Coherent was a Unix clone operating system for PCs that was somewhat popular in the late 80s and early 90s. I have fond memories of buying a copy via mail-order, probably from an ad in the back of Dr. Dobb’s, and probably for $99, and using it on my PC at home. In the days before Linux, Coherent was a great way for an individual with a modestly-powered PC and a few bucks to spare to learn all about Unix. Coherent came with a huge manual. (An actual book, printed on paper. Not just a PDF or a bunch of text files.) And it was fairly well-written and well-organized. You could really learn a lot about Unix by reading through the introductory material in that book, then messing around with things on your PC, then going back to the book for reference.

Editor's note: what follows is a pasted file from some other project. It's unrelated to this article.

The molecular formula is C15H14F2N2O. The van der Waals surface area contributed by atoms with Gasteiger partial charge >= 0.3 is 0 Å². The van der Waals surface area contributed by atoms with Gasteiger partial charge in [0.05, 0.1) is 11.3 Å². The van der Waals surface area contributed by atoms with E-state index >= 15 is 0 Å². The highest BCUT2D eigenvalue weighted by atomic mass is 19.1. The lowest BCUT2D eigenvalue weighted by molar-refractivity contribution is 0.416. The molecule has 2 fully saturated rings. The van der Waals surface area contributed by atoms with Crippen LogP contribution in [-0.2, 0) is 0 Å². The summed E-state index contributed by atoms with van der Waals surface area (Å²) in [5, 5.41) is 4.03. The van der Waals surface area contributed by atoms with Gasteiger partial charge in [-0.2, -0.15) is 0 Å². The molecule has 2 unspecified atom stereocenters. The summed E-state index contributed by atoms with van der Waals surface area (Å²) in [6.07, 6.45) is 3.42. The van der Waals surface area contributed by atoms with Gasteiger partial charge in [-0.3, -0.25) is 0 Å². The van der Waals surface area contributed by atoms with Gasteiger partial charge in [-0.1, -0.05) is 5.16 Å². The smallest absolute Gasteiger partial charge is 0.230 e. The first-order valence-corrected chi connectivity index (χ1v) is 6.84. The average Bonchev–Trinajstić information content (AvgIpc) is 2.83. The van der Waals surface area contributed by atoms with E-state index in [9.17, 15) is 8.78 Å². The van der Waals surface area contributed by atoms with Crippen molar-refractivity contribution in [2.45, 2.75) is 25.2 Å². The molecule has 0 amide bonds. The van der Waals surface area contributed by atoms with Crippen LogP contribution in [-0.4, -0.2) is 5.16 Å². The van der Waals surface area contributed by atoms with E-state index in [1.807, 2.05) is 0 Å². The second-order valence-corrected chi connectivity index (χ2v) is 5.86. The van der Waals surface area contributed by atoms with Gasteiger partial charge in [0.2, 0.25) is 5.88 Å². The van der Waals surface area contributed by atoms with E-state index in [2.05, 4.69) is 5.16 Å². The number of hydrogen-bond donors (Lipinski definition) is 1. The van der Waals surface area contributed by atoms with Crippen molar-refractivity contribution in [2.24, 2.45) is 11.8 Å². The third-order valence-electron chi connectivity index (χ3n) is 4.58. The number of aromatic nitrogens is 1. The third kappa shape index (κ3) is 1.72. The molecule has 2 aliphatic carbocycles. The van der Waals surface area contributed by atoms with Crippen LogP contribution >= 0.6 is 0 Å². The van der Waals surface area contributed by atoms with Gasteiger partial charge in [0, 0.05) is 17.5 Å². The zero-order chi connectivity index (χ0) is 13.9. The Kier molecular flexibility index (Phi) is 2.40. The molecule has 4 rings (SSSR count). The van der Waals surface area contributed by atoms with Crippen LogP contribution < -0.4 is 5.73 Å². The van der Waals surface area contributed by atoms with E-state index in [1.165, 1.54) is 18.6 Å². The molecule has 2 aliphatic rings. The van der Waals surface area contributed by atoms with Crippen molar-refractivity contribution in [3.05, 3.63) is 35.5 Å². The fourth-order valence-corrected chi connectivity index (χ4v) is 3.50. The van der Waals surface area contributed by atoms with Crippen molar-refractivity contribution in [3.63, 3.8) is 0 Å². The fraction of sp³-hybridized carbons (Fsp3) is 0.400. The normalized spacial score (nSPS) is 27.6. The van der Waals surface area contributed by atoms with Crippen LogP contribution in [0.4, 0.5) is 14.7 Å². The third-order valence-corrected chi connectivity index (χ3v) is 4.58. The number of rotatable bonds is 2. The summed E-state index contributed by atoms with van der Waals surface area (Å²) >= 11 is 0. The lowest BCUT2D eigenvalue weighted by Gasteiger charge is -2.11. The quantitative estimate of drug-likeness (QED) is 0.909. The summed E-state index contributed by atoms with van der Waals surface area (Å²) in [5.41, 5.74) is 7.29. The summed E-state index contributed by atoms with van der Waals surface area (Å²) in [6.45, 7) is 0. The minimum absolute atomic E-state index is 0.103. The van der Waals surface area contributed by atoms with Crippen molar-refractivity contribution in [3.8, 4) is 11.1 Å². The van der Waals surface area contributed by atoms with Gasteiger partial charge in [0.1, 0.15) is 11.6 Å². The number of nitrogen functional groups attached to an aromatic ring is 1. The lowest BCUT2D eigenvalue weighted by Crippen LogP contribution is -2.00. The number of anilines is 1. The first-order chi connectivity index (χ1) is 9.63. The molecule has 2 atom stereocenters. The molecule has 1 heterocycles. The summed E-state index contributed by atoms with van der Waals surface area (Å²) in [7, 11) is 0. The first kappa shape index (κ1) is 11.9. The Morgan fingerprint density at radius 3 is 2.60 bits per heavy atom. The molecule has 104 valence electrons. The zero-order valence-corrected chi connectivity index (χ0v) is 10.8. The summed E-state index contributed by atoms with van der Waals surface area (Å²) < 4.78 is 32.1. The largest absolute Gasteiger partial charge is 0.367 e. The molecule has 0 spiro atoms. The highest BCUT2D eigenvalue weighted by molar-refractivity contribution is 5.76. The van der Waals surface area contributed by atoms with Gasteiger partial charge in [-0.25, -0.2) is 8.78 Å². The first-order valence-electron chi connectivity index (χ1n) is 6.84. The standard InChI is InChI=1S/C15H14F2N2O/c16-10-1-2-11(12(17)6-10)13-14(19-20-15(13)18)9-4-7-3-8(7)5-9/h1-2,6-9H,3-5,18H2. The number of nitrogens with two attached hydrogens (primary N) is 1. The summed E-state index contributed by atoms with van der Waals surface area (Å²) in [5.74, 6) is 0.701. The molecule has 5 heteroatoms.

Just recently, the sources and documentation for Coherent were published on the web, including that gigantic manual. I had held onto my copy of the manual for years after I’d stopped using Coherent, just because it was such a good general reference, but I finally threw it out some time ago. Well, now I have a nice PDF copy if I ever need to refer back to it again! I’m tempted to try and get Coherent running in a VM on my current PC, but it’s probably not worth the bother. It would be kind of fun though.